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I have raised myself to a state of affluence and some degree of reputation in the world."

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"Having emerg'd from the Poverty and Obscurity in which I was born and bred, I have raised myself to a state of affluence and some degree of reputation in the world." -Benjamin Franklin It has always been a common belief in this country that there is nothing that cannot be obtained through hard work and diligence. This is a belief that America was founded on and leaned against during its hardest times-this is the American Dream. On the surface level, Benjamin Franklin's Autobiography reflects upon the life of an extraordinary man who was able to come from the meager beginning of youngest son to a position of financial well being and social status. Nevertheless, Franklin's autobiography contains a plethora of contradictions and flaws and one comes to doubt just how much appraisal he actually deserves. Franklin has noble aspirations; but, because they are directed by his relentless effort to achieve prosperity and great industry, his autobiography ultimately portrays him as a model of tyranny and arrogance. Franklin has noble aspirations; but, because they are directed by his industrious nature and relentless effort to achieve prosperity, his autobiography portrays him as a man who contradicts the very ideals he advocates. Throughout Benjamin Franklin's Autobiography, we observe actions and decisions that credit him as America's prime example of a self made man. ...read more.


and as a safety backup that is morally questionable. In addition to disloyalty, Franklin is also capable of revenge. As Franklin and Keimer's relationship deteriorates over time, they eventually have a complete fall out when Keimer steals one of Franklin's paper publishing ideas. "I resented this, and to counteract them, as I could not yet begin our Paper, I wrote several Pieces of Entertainment for Bradford's Paper" (578). To gain control again, Franklin writes for the rival paper, publicly ridicules Keimer, and effectively manages to shut down Keimer's paper before it has a chance to begin. "The Person that bought them employ'd Keimer to use them, but in a few years died. There remain'd now no Competitor with me at Philadelphia..." (581). Franklin is acclaimed for his shrewd politics in dealing with Keiser and other opponents of his business career. In comparison to the early accounts of his childhood, we can see that Franklin has definitely risen up from his humble origins. However, the passion for perfection and prosperity that created Franklin's "self made man" image has also directed him to step on his associates, manipulate, and beguile them with no hesitation or shame. Inside Franklin's private life, it becomes even more obvious that he consistently puts pragmatics and ambition over morals. Part two opens with two letters to Franklin encouraging him to continue and publish his brook. ...read more.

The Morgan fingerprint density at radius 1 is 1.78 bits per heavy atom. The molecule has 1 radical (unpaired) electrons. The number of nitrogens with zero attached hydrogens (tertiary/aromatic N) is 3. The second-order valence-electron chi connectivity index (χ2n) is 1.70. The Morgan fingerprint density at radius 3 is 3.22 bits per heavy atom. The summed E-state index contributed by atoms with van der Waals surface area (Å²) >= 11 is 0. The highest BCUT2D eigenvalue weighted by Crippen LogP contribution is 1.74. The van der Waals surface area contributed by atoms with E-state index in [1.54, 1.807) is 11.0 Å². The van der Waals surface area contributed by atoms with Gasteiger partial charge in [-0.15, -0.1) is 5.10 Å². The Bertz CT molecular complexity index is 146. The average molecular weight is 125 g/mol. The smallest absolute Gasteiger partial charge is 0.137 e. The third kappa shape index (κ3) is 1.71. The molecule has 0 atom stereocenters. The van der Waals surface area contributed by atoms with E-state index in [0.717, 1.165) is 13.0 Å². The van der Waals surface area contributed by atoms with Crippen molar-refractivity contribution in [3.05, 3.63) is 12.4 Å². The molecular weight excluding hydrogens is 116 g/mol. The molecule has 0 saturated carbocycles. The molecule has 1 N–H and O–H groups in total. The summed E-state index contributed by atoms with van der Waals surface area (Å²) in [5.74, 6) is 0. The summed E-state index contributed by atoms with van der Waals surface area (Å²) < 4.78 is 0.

Franklin outlines yet another time when he rose up to become better than the people who was superior to him earlier on in life-this time, his own brother. If Franklin was really as humble and modest as he declares, he would not have visited his brother "better dress'd than ever while in his Service, having a genteel new Suit from head to food, a Watch, and in my Porckets lin'd with near Five Pounds Sterling in Silver" ( page ). Franklin is undoubtedly extremely intelligent and possesses all the qualities of a successful businessman. Nevertheless, his success in the printing industry does not prove moral success. In fact, if humility and respect were the factors that bring affluence, Franklin would be penniless. And yet, there are still numerous times in the Autobiography when Franklin sounds like he is trying to prove to the reader of his virtues. A Doctor Baird notes, and Franklin readily reports, that Franklin is "superior to anything I ever saw of the kind: I see him still at work when I go home from Club; and he is at Work again before his Neighbors are out of bed" (page #). Franklin is industrious and frugal, but this blatant boast shows that Franklin takes great measure to flaunt his hard work and ensure his reputation. In trying so hard to appear virtuous, Franklin's integrity is thrown into doubt-is he really so humble and diligent, or is it just an elaborate fa´┐Żade to appear moral? ...read more.

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